The Broken Places: A Quinn Colson Novel
Ace Atkins just gets better and better, a line and a page at a time. If he has attracted some new and deserved attention by taking over the reigns of the Spenser series from Robert B. Parker, that’s a good thing. But to really appreciate the depth and talent of Atkins’s literary abilities, one must go to his Quinn Colson series, the third installment of which is newly published.
THE BROKEN PLACES is a conundrum in the best of ways: it is one of those books that you cannot read fast enough, yet you never want it to end. Colson, an Afghan war veteran, is a year into his tenure as the sheriff of Tibbehah County, Mississippi. Don’t look for Tibbehah County or the town of Jericho on any map, other than the one helpfully reproduced on the inside front and back covers of the book. In Atkins’s hands, however, it becomes for the reader --- not to mention its inhabitants, who seem as real as one can find on a page of print --- a very real and dangerous place. Colson’s tenure as sheriff hasn’t been easy, and it’s about to get much worse for more than one reason.
"There are enough characters and intriguing situations here to fill three books, but the primary reason to read it is Atkins’s prose.... No matter what literary genre you might favor, THE BROKEN PLACES is a book you should read and will not forget."
Three convicts (as we are told early on, the politically correct term is “offenders”) are engineering a daring prison escape from the legendary Parchman Farm. The dialogue, which takes place among these men, as they execute their escape and revisit crimes both unmarked and answered for, is worth the price of the book alone. Their plan is to make their way to Jericho, where they believe a fortune awaits them from an armored car heist gone wrong that they had to leave behind. Meanwhile, a convicted murderer named Jamey Dixon, inexplicably pardoned by the outgoing Mississippi governor, has returned to Tibbehah County, seeming reformed and healed in the blood of the Lamb. Colson isn’t convinced of Dixon’s change of heart for two reasons: Dixon’s crime was especially heinous, and Dixon has taken up with Colson’s sister, whose judgment seems to take two steps back with every stutter-step forward.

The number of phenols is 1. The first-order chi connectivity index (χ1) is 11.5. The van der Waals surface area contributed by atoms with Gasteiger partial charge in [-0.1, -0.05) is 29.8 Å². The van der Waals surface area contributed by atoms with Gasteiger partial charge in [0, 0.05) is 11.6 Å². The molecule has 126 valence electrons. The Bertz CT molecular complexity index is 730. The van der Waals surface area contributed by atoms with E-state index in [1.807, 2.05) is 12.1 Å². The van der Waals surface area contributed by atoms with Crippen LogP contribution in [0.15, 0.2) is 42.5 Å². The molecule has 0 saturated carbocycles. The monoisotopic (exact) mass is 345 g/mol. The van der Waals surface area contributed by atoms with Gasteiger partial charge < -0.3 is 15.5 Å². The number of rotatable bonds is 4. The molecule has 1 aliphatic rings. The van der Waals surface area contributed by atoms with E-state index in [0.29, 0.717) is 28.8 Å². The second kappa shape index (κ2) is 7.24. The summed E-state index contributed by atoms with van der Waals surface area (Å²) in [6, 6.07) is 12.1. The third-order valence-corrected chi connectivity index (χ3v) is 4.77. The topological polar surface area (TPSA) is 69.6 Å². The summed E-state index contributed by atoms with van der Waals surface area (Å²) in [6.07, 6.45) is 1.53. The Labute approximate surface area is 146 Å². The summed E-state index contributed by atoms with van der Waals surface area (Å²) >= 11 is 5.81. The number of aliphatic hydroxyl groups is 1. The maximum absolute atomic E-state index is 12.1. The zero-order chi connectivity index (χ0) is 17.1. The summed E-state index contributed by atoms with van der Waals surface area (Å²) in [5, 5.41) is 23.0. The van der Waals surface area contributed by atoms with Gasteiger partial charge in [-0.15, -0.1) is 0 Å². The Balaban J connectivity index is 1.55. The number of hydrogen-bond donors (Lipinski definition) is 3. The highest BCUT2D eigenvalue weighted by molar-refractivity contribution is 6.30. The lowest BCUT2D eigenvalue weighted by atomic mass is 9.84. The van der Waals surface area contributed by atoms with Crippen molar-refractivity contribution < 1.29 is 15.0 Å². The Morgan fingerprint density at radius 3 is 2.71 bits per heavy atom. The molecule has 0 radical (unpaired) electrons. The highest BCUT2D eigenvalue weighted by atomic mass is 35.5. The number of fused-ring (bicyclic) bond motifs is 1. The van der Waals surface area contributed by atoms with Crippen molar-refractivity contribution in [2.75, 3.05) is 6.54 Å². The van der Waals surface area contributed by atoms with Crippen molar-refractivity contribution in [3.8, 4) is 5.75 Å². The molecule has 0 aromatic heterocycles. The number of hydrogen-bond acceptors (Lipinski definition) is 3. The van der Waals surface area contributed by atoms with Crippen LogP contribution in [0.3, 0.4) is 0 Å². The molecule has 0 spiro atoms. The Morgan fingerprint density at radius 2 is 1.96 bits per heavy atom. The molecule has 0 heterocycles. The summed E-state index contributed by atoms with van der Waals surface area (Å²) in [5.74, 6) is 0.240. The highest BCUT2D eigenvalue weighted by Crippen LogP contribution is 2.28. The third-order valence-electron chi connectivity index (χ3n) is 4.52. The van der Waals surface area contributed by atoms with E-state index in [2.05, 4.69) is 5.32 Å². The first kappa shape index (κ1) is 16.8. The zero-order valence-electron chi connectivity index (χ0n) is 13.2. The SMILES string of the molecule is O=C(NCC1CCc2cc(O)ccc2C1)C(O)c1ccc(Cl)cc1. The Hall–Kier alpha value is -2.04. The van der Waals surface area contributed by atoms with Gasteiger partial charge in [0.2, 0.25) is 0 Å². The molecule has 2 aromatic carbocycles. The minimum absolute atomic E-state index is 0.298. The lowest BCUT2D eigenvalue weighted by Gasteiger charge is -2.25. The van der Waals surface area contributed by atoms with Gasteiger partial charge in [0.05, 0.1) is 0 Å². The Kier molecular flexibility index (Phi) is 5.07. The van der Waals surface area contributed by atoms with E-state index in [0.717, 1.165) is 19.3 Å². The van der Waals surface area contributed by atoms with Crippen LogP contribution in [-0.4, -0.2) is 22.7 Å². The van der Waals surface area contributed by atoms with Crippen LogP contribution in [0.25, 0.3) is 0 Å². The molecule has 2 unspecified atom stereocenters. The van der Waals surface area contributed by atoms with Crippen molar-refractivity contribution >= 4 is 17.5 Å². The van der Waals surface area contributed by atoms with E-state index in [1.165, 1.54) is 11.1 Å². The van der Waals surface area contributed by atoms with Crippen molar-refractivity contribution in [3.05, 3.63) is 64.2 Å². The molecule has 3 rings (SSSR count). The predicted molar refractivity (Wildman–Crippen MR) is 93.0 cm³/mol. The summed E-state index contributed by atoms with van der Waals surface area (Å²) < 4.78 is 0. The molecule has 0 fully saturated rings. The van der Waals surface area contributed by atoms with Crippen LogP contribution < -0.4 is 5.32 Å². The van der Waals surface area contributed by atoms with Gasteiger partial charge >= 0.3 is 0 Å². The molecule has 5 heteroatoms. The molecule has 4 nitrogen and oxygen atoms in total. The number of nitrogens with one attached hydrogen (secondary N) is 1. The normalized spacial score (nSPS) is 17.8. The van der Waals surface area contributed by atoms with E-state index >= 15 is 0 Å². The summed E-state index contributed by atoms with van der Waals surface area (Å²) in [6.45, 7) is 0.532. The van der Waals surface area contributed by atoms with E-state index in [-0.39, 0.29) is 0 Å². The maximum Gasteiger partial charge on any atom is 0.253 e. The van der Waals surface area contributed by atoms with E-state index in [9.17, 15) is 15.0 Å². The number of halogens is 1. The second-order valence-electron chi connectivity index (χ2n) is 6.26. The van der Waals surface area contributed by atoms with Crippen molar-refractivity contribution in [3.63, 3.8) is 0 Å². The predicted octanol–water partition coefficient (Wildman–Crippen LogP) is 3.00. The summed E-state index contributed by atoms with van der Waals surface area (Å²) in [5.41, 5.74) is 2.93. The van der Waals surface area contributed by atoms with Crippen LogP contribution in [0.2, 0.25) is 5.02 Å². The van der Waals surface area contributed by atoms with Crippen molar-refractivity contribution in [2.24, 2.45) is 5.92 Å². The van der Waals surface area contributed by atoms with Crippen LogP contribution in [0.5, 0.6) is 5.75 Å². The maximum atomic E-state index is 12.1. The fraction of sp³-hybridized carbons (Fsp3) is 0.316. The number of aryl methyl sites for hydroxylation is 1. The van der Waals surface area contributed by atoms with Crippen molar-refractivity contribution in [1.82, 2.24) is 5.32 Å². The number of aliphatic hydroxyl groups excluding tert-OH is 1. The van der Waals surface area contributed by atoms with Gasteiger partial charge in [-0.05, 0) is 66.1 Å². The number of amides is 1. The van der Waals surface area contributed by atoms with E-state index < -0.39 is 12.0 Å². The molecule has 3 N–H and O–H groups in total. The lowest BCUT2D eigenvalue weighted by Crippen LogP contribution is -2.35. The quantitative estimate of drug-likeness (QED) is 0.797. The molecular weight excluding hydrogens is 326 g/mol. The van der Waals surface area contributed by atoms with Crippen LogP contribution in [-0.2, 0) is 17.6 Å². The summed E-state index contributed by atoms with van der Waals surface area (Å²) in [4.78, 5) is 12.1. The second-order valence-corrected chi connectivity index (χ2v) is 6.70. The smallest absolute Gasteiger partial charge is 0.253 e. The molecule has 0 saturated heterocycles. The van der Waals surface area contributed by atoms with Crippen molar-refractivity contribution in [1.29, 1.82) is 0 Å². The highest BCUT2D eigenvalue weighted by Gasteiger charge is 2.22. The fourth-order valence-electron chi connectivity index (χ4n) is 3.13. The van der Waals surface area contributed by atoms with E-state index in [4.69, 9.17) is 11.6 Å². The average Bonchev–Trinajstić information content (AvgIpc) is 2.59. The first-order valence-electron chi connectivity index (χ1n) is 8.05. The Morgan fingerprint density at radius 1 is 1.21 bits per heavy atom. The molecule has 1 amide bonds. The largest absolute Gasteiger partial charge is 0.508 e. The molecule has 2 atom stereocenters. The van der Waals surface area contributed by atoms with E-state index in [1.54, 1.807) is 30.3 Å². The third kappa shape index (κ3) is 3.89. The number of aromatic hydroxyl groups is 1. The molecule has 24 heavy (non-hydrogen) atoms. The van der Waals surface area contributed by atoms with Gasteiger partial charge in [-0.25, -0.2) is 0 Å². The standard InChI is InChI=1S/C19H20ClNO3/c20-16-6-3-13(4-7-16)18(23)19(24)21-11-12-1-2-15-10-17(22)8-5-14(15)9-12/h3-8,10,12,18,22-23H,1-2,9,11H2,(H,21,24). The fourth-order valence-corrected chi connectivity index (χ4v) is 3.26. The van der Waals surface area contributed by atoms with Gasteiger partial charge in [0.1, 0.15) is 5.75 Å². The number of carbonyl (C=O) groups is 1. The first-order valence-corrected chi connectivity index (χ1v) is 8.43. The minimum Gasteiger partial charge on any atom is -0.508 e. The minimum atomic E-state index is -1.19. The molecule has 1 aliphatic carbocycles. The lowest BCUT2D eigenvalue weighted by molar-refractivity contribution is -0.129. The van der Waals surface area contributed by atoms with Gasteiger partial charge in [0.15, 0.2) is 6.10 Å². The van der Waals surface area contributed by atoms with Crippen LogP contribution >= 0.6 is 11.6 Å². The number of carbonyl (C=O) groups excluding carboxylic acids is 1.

The convicts believe that Dixon has their money, which he denies as he points them in the direction of a politically connected criminal who seemingly runs North Mississippi from the back room of a truck stop cum striptease establishment. Colson is caught in the middle, trying to protect his sister and the good people of Jericho (and yes, there are a few) as a series of violent thunderstorms approach Tibbehah County from one direction, and the convicts bring a unique storm of their own from another. Both will strike Jericho at approximately the same time, and afterward nothing --- and no one --- will be the same.
There are enough characters and intriguing situations here to fill three books, but the primary reason to read it is Atkins’s prose. I will throw down against anyone who disagrees with the statement that Atkins is one of our best American authors. Period. There is a short paragraph in chapter 13 that tells the reader more about Colson’s personality than many writers could say in an entire novel. I won’t quote the paragraph --- you need to buy the book and read it for yourself --- but it has to do with a cardigan sweater. Actually, it’s more than great writing, it’s genius.
No matter what literary genre you might favor, THE BROKEN PLACES is a book you should read and will not forget.
Reviewed by Joe Hartlaub on May 31, 2013